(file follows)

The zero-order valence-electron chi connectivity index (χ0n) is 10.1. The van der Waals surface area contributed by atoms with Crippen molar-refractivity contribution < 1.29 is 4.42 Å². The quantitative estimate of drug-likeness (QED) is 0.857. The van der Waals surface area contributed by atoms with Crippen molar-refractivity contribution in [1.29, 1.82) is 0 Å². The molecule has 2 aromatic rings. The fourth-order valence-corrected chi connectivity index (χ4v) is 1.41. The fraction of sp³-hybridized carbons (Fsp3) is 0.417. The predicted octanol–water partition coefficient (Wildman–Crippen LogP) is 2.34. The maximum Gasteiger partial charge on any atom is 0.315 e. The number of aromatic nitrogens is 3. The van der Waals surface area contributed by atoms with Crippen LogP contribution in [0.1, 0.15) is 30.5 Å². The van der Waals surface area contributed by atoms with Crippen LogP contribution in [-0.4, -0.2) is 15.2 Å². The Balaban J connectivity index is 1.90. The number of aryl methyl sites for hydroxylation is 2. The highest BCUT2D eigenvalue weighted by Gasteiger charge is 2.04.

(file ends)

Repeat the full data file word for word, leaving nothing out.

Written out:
The zero-order valence-electron chi connectivity index (χ0n) is 10.1. The van der Waals surface area contributed by atoms with Crippen molar-refractivity contribution < 1.29 is 4.42 Å². The quantitative estimate of drug-likeness (QED) is 0.857. The van der Waals surface area contributed by atoms with Crippen molar-refractivity contribution in [1.29, 1.82) is 0 Å². The molecule has 2 aromatic rings. The fourth-order valence-corrected chi connectivity index (χ4v) is 1.41. The fraction of sp³-hybridized carbons (Fsp3) is 0.417. The predicted octanol–water partition coefficient (Wildman–Crippen LogP) is 2.34. The maximum Gasteiger partial charge on any atom is 0.315 e. The number of aromatic nitrogens is 3. The van der Waals surface area contributed by atoms with Crippen LogP contribution in [0.1, 0.15) is 30.5 Å². The van der Waals surface area contributed by atoms with Crippen LogP contribution in [-0.4, -0.2) is 15.2 Å². The Balaban J connectivity index is 1.90. The number of aryl methyl sites for hydroxylation is 2. The highest BCUT2D eigenvalue weighted by Gasteiger charge is 2.04.